Jun 24, 2015

By David Warner

Federal contractors are required to solicit demographic information from their applicants and employees for purposes of complying with evolving obligations imposed by an ever increasing number of Executive Orders.

On December 3, 2014, the U.S. Department of Labor’s Office of Federal Contract Compliance Programs (OFCCP) issued a new rule prohibiting federal contractors from discriminating on the basis of gender identity or sexual orientation. Per the OFCCP, “gender identity” refers to one’s internal sense of gender, may or may not correspond to the sex assigned at birth, and may or may not be visible to others. “Sexual orientation” is defined to refer to an individual’s physical, romantic or emotional attraction to people of the same and/or opposite gender. So the OFCCP’s rule and guidance would appear to define Caitlyn as a self-confessed, female heterosexual, albeit one with a preference for other women. (http://www.usmagazine.com/celebrity-news/news/bruce-jenner-on-gender-identity-vs-sexuality-its-apples-and-orange-2015244). But fear not, the OFCCP rule does not require contractors to ask applicants and employees to self-identify sexual orientation or gender identity, although the rule permits contractors to do so. (http://www.dol.gov/ofccp/LGBT/LGBT_FAQs.html#Q6). Who’s first?!?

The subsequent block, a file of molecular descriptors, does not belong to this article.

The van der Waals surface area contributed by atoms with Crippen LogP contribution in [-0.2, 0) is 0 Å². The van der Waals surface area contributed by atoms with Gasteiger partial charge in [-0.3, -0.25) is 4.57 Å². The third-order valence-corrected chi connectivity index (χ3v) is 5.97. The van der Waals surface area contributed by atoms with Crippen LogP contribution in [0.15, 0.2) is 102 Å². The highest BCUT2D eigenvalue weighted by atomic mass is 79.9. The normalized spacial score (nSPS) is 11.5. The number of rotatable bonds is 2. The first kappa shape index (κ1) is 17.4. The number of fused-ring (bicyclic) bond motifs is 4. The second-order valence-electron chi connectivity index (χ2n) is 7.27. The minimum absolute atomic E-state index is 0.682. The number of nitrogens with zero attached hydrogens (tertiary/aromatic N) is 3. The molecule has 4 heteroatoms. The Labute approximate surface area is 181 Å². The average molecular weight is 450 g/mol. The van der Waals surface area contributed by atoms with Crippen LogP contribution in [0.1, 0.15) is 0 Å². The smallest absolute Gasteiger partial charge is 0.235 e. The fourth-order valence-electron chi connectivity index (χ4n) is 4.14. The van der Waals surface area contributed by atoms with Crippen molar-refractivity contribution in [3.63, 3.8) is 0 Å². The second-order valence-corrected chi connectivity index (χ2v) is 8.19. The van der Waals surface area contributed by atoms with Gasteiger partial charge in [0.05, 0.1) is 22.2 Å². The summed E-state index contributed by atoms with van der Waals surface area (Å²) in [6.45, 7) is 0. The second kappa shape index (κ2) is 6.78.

And what of reporting for purposes of your EEO-1 or written affirmative action plan? There is, in fact, a clear answer to that question as far as the OFCCP is concerned. Specifically, it is the policy of the agency that deference should be given to an individual’s self-identification and that self-identification should not be questioned or overridden by an employer based on the employer’s visual observation. (http://www.dol.gov/ofccp/regs/compliance/faqs/emprfaqs.htm#Q26). Thus, for OFCCP purposes, should they self-identify as such, Caitlyn would indeed be female and Rachel would indeed be Black or African American (Not Hispanic or Latino).

The national conversation around gender identity is just beginning; and, if the conversation around racial identity is any indication, do not expect a quick resolution. Recall that in 1892 Homer Plessy of “separate but equal” fame was only one eighth African American and was specifically selected by his legal team to challenge Louisiana’s Separate Car Act because of his fair skin and to underscore what some scholars have called the “uniquely American ‘one drop rule.’” (http://www.pbs.org/wnet/african-americans-many-rivers-to-cross/history/plessy-v-ferguson-who-was-plessy/).

Times have certainly changed, given that for OFCCP compliance reporting purposes not even “one drop” is required today.

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